I finished up with a generously served and well-selected cheeseboard, while Lady K had a nicely made Baba au Rhum, correctly soaked tableside from a good bottle of rum from the island of La Reunion. Because the room was so noisy, we decided to have coffee down the street at a cafe instead of lingering, and once we were in a calmer setting, Lady K said, “So what did you think?” “It was a good meal,” I replied, “But it lacked any distinctive signature.” Or in other words, it was like so many other ‘bistronomique’ meals I’ve had in Paris during the last twenty years, but I don’t fault chef Shinozuka for this. Instead, I think he’s a talented chef and a very diligent student of the idiom in which he was trained. But for the first time in years, I do find myself wondering: So what comes next in Paris?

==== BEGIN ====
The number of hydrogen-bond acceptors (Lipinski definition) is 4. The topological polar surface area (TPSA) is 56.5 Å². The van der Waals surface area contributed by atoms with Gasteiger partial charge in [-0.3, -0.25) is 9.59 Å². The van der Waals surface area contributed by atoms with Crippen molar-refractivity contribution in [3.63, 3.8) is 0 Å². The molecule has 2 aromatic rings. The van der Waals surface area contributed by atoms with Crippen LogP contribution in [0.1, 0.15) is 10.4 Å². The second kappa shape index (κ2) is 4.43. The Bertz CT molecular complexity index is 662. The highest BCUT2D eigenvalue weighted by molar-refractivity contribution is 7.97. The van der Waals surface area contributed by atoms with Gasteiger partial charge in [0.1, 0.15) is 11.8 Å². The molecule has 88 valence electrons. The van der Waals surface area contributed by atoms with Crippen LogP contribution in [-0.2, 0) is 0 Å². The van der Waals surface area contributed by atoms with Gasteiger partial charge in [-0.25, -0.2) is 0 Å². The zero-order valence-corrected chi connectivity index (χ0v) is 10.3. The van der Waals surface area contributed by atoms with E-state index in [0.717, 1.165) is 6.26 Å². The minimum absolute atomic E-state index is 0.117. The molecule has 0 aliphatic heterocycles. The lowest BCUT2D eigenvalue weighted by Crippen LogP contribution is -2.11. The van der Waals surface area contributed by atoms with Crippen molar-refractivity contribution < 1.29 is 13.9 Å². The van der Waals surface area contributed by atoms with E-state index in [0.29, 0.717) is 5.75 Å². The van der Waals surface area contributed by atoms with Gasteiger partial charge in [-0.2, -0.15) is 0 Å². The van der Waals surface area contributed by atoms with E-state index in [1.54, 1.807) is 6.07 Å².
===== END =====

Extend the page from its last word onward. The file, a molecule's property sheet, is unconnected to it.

Les Enfants Rouges, 9 rue de Beauce, 3rd, Tel. 01-48-87-80-61. Metro: Arts et Métiers, Filles du Calvaire or Saint-Sébastien-Froissart. Open Wednesday through Monday for lunch and dinner. Average 35 Euros.
Alexander Lobrano was Gourmet magazine’s European correspondent from 1999 until it closed. Lobrano has written for almost every major food and travel magazine since he became an American in Paris in 1986. He is the author of Hungry for Paris (Random House), his personal selection of the city’s 102 best restaurants, which Alice Waters has called “a wonderful guide to eating in Paris.” Lobrano’s Letter from Paris runs every month in Everett Potter’s Travel Report. Visit his website, Hungry for Paris. (Photo by Steven Rothfeld)